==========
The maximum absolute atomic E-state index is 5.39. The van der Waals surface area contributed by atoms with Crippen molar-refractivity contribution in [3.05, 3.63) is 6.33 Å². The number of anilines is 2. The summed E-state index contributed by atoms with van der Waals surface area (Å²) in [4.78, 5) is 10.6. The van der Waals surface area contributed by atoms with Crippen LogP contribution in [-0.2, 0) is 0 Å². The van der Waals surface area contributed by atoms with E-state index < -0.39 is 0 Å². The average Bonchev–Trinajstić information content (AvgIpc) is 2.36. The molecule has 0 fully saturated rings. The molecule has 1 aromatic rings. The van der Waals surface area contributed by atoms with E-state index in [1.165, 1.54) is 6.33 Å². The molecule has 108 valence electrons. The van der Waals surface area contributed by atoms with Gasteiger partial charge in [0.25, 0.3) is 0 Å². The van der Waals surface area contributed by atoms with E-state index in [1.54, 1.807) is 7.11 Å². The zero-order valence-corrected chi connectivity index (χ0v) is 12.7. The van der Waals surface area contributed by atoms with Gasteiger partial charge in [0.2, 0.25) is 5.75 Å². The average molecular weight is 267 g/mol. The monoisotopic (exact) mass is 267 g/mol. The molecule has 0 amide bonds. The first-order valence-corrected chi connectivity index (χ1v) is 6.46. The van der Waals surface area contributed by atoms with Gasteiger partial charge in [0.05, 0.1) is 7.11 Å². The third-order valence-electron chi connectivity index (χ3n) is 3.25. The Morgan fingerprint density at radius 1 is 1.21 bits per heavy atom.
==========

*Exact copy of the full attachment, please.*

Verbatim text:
The maximum absolute atomic E-state index is 5.39. The van der Waals surface area contributed by atoms with Crippen molar-refractivity contribution in [3.05, 3.63) is 6.33 Å². The number of anilines is 2. The summed E-state index contributed by atoms with van der Waals surface area (Å²) in [4.78, 5) is 10.6. The van der Waals surface area contributed by atoms with Crippen LogP contribution in [-0.2, 0) is 0 Å². The van der Waals surface area contributed by atoms with E-state index < -0.39 is 0 Å². The average Bonchev–Trinajstić information content (AvgIpc) is 2.36. The molecule has 0 fully saturated rings. The molecule has 1 aromatic rings. The van der Waals surface area contributed by atoms with E-state index in [1.165, 1.54) is 6.33 Å². The molecule has 108 valence electrons. The van der Waals surface area contributed by atoms with Gasteiger partial charge in [0.25, 0.3) is 0 Å². The van der Waals surface area contributed by atoms with E-state index in [1.54, 1.807) is 7.11 Å². The zero-order valence-corrected chi connectivity index (χ0v) is 12.7. The van der Waals surface area contributed by atoms with Gasteiger partial charge in [0.2, 0.25) is 5.75 Å². The average molecular weight is 267 g/mol. The monoisotopic (exact) mass is 267 g/mol. The molecule has 0 amide bonds. The first-order valence-corrected chi connectivity index (χ1v) is 6.46. The van der Waals surface area contributed by atoms with Gasteiger partial charge in [0.05, 0.1) is 7.11 Å². The third-order valence-electron chi connectivity index (χ3n) is 3.25. The Morgan fingerprint density at radius 1 is 1.21 bits per heavy atom.